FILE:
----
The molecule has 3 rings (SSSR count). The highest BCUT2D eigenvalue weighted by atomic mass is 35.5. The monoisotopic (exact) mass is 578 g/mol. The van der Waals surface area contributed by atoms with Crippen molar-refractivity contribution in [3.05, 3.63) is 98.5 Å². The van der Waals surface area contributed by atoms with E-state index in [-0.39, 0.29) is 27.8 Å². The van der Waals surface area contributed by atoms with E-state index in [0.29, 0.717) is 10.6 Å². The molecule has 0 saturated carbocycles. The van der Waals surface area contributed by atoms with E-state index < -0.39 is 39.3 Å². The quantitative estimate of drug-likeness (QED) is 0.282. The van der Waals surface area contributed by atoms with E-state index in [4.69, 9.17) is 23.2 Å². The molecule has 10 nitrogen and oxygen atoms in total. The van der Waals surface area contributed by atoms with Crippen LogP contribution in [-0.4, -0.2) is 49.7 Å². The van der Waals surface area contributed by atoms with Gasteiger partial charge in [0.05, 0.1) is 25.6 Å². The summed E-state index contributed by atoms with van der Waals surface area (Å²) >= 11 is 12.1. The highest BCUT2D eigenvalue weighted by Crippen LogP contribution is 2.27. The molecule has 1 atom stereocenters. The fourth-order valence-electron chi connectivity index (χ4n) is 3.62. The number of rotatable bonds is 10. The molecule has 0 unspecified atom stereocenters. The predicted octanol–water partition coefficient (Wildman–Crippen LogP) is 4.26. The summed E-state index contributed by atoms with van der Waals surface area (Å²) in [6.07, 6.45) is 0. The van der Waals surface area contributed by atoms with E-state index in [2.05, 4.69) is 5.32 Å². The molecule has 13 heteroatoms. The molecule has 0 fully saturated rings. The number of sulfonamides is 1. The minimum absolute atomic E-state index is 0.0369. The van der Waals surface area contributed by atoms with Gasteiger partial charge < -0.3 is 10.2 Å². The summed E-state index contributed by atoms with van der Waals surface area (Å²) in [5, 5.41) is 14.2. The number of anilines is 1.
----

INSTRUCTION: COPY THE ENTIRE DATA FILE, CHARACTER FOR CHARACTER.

The molecule has 3 rings (SSSR count). The highest BCUT2D eigenvalue weighted by atomic mass is 35.5. The monoisotopic (exact) mass is 578 g/mol. The van der Waals surface area contributed by atoms with Crippen molar-refractivity contribution in [3.05, 3.63) is 98.5 Å². The van der Waals surface area contributed by atoms with E-state index in [-0.39, 0.29) is 27.8 Å². The van der Waals surface area contributed by atoms with E-state index in [0.29, 0.717) is 10.6 Å². The molecule has 0 saturated carbocycles. The van der Waals surface area contributed by atoms with E-state index < -0.39 is 39.3 Å². The quantitative estimate of drug-likeness (QED) is 0.282. The van der Waals surface area contributed by atoms with E-state index in [4.69, 9.17) is 23.2 Å². The molecule has 10 nitrogen and oxygen atoms in total. The van der Waals surface area contributed by atoms with Crippen LogP contribution in [-0.4, -0.2) is 49.7 Å². The van der Waals surface area contributed by atoms with Gasteiger partial charge in [0.05, 0.1) is 25.6 Å². The summed E-state index contributed by atoms with van der Waals surface area (Å²) >= 11 is 12.1. The highest BCUT2D eigenvalue weighted by Crippen LogP contribution is 2.27. The molecule has 1 atom stereocenters. The fourth-order valence-electron chi connectivity index (χ4n) is 3.62. The number of rotatable bonds is 10. The molecule has 0 unspecified atom stereocenters. The predicted octanol–water partition coefficient (Wildman–Crippen LogP) is 4.26. The summed E-state index contributed by atoms with van der Waals surface area (Å²) in [6.07, 6.45) is 0. The van der Waals surface area contributed by atoms with E-state index in [2.05, 4.69) is 5.32 Å². The molecule has 13 heteroatoms. The molecule has 0 fully saturated rings. The number of sulfonamides is 1. The minimum absolute atomic E-state index is 0.0369. The van der Waals surface area contributed by atoms with Gasteiger partial charge < -0.3 is 10.2 Å². The summed E-state index contributed by atoms with van der Waals surface area (Å²) in [5, 5.41) is 14.2. The number of anilines is 1.